will eventually make it one of the’
leading houses of Cambria county.
Mr. Denlinger, the senior partner, is
largely interested in business pursuits
~ throgghout this entire section and Mr.
McLaughlin who has been a lending
business merchant of Clearfield, for a
namber of years will be a weloome ase- |
quisition in: Patton’s business circles
‘Both gentlemen with the knowledge ac-
quired through years of experience
have wisely learned that in every chan-
nel of enterprise, to insure a successfiil
| basis on which to establish a loquacious
business, it is necessary to adopt a
sitions policy of honesty, integrity
and business enterprise, which is in
itmelf a sufficient guarantee to the
pablic to insure for their establishment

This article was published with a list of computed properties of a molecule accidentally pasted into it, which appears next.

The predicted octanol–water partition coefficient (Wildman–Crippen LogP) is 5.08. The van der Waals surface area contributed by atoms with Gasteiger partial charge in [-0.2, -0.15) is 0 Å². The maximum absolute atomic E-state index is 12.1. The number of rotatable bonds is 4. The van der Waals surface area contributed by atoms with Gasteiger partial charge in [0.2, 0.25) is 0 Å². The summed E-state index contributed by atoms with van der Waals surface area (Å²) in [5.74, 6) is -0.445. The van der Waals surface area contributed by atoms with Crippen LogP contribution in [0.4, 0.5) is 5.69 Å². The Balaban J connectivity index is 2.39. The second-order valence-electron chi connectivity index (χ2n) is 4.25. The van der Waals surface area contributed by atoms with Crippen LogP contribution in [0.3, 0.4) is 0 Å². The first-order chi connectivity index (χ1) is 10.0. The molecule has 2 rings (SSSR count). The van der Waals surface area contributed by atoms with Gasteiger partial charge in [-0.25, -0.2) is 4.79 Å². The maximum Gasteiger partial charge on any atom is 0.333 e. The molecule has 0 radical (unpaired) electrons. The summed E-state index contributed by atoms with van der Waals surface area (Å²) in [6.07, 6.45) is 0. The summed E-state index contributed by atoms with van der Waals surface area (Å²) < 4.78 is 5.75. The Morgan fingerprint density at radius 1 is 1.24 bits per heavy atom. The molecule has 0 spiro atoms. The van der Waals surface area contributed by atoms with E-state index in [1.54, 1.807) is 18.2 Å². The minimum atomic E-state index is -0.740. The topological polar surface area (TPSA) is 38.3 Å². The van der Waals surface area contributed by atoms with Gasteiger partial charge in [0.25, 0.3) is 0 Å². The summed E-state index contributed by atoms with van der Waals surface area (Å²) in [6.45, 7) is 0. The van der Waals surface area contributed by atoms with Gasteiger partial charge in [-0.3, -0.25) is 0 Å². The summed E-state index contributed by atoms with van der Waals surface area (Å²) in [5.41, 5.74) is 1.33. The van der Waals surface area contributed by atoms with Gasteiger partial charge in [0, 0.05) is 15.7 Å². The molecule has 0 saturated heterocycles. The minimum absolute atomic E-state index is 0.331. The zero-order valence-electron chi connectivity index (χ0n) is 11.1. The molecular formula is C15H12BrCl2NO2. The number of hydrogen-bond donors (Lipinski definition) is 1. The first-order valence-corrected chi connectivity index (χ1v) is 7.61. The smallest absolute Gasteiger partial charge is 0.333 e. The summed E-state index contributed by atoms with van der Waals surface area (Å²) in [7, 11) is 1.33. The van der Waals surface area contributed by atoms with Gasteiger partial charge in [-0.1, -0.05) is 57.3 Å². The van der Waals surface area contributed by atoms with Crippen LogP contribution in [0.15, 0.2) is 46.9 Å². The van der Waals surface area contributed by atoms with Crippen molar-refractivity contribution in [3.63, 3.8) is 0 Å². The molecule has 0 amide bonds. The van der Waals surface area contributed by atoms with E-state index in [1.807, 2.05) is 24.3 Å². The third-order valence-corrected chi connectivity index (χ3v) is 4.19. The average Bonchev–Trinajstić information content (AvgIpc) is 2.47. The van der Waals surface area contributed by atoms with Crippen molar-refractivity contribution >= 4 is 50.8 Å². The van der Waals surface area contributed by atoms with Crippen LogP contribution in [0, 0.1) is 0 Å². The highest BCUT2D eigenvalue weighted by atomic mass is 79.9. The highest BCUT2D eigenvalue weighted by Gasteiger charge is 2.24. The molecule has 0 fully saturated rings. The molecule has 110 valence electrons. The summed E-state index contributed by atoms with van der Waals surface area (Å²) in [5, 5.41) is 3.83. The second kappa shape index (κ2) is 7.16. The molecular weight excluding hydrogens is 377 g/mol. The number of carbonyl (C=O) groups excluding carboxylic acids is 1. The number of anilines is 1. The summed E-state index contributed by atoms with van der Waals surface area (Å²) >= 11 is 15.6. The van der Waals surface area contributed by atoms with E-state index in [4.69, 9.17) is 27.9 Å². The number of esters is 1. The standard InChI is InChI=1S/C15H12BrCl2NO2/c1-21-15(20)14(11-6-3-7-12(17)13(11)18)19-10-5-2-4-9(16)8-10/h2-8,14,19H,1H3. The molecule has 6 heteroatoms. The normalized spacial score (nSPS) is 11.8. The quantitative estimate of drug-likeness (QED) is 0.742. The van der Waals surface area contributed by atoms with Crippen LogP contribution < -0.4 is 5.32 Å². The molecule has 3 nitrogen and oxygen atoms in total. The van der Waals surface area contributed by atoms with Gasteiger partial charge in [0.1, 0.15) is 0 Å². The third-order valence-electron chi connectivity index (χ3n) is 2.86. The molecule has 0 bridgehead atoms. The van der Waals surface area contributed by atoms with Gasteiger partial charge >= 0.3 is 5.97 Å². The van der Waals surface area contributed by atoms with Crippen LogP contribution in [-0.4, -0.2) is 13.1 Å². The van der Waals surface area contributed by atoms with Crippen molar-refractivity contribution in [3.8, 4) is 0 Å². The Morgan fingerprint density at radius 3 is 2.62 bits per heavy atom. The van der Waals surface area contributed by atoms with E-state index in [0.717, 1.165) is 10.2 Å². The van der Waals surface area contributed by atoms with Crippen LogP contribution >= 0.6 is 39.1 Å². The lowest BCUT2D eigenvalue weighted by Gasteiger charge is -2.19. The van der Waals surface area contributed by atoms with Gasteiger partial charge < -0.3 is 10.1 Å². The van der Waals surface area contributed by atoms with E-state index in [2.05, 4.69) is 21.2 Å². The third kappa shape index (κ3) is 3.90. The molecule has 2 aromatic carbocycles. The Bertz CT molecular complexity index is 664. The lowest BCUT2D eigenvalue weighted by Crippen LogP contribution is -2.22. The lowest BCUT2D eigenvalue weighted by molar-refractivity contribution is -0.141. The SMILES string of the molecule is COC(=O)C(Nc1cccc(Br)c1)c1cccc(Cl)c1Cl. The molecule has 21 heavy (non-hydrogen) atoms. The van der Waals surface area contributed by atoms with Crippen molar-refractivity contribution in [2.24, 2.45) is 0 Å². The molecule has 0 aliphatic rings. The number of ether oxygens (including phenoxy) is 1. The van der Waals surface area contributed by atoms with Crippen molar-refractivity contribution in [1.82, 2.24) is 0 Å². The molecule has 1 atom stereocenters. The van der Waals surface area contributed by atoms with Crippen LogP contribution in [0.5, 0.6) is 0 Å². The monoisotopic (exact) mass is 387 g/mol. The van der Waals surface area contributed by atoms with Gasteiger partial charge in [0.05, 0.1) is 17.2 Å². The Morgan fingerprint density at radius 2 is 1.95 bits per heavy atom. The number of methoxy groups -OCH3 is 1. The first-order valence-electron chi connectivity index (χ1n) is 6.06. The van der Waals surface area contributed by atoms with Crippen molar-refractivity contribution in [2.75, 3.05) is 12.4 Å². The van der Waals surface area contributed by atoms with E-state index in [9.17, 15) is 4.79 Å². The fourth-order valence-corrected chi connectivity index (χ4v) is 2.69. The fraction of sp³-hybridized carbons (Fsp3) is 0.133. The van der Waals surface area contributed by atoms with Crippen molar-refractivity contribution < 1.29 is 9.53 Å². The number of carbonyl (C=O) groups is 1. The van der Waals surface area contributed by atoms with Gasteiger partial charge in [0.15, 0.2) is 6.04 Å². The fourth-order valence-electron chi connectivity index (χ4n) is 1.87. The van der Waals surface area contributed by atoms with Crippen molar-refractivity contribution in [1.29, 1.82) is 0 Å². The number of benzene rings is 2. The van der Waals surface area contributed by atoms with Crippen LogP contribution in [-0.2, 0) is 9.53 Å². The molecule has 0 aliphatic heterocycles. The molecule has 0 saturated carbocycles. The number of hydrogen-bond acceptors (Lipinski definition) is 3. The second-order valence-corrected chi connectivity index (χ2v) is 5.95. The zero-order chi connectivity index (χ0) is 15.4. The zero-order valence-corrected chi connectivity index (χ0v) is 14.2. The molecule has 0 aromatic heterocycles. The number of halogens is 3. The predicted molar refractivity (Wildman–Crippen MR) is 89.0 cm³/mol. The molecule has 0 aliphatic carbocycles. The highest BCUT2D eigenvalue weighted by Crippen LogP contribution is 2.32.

a full quota of patronage.
‘The company have been fortunate in
‘securing the services of Chas. Martin,
of Houtadsle, 3 voung man late of the
firm of Robt. Flemming of that place,
who being fin siliar with this particalar
branch of trade will prove an able and |
efficient assistant. :
J. 7. Athuan, the Populist Candidate for |
: © Governor Speaks.
CARROLLTOWN, Pa., Sept. 10, 1884.
Mr. J. T. Ailman, of Thonipsontown,
Juniata county, the People’s party
nominee for governor, delivered a very |
able and interesting speech at Carroll-
town in Sharbsugh's hall Friday eve
Mr. Ailman has been lecturer for the |
Pennsylvania State Grange for four |
years, therefore was well able to ex-
‘plain matters of interest to his hearers. |
‘The hall was crowded beyond expec- |
tation and the seating capacity was
greatly overcrowded, but a great
many of the hearers were willing to,
“stand to hear him speak in his logical |